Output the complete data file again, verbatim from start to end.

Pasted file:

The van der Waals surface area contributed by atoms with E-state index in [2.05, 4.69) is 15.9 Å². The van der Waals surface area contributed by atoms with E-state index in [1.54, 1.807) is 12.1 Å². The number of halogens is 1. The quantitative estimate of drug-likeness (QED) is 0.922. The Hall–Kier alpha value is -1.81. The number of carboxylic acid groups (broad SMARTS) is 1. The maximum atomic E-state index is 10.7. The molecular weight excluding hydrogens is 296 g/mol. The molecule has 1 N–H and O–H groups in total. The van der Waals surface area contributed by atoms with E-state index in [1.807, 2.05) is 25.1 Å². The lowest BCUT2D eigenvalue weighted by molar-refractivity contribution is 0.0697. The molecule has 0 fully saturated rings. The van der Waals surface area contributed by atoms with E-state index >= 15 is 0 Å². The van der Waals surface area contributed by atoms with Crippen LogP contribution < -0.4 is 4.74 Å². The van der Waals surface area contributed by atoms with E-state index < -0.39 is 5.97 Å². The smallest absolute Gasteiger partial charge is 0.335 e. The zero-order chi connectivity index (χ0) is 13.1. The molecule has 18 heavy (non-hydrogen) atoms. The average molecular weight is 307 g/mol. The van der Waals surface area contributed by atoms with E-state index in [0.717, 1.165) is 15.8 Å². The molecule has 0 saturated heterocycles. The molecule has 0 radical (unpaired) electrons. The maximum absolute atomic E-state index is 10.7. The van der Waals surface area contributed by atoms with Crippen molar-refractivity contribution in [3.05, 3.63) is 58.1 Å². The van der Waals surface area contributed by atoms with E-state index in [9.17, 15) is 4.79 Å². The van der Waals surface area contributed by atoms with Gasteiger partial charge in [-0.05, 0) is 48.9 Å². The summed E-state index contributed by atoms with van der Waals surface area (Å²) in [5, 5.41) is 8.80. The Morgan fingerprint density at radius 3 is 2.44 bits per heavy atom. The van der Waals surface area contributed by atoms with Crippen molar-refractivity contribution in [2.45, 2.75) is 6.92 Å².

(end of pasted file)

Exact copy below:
The van der Waals surface area contributed by atoms with E-state index in [2.05, 4.69) is 15.9 Å². The van der Waals surface area contributed by atoms with E-state index in [1.54, 1.807) is 12.1 Å². The number of halogens is 1. The quantitative estimate of drug-likeness (QED) is 0.922. The Hall–Kier alpha value is -1.81. The number of carboxylic acid groups (broad SMARTS) is 1. The maximum atomic E-state index is 10.7. The molecular weight excluding hydrogens is 296 g/mol. The molecule has 1 N–H and O–H groups in total. The van der Waals surface area contributed by atoms with E-state index in [1.807, 2.05) is 25.1 Å². The lowest BCUT2D eigenvalue weighted by molar-refractivity contribution is 0.0697. The molecule has 0 fully saturated rings. The van der Waals surface area contributed by atoms with E-state index >= 15 is 0 Å². The van der Waals surface area contributed by atoms with Crippen LogP contribution < -0.4 is 4.74 Å². The van der Waals surface area contributed by atoms with E-state index < -0.39 is 5.97 Å². The smallest absolute Gasteiger partial charge is 0.335 e. The zero-order chi connectivity index (χ0) is 13.1. The molecule has 18 heavy (non-hydrogen) atoms. The average molecular weight is 307 g/mol. The van der Waals surface area contributed by atoms with E-state index in [0.717, 1.165) is 15.8 Å². The molecule has 0 saturated heterocycles. The molecule has 0 radical (unpaired) electrons. The maximum absolute atomic E-state index is 10.7. The van der Waals surface area contributed by atoms with Crippen molar-refractivity contribution in [3.05, 3.63) is 58.1 Å². The van der Waals surface area contributed by atoms with E-state index in [9.17, 15) is 4.79 Å². The van der Waals surface area contributed by atoms with Gasteiger partial charge in [-0.05, 0) is 48.9 Å². The summed E-state index contributed by atoms with van der Waals surface area (Å²) in [5, 5.41) is 8.80. The Morgan fingerprint density at radius 3 is 2.44 bits per heavy atom. The van der Waals surface area contributed by atoms with Crippen molar-refractivity contribution in [2.45, 2.75) is 6.92 Å².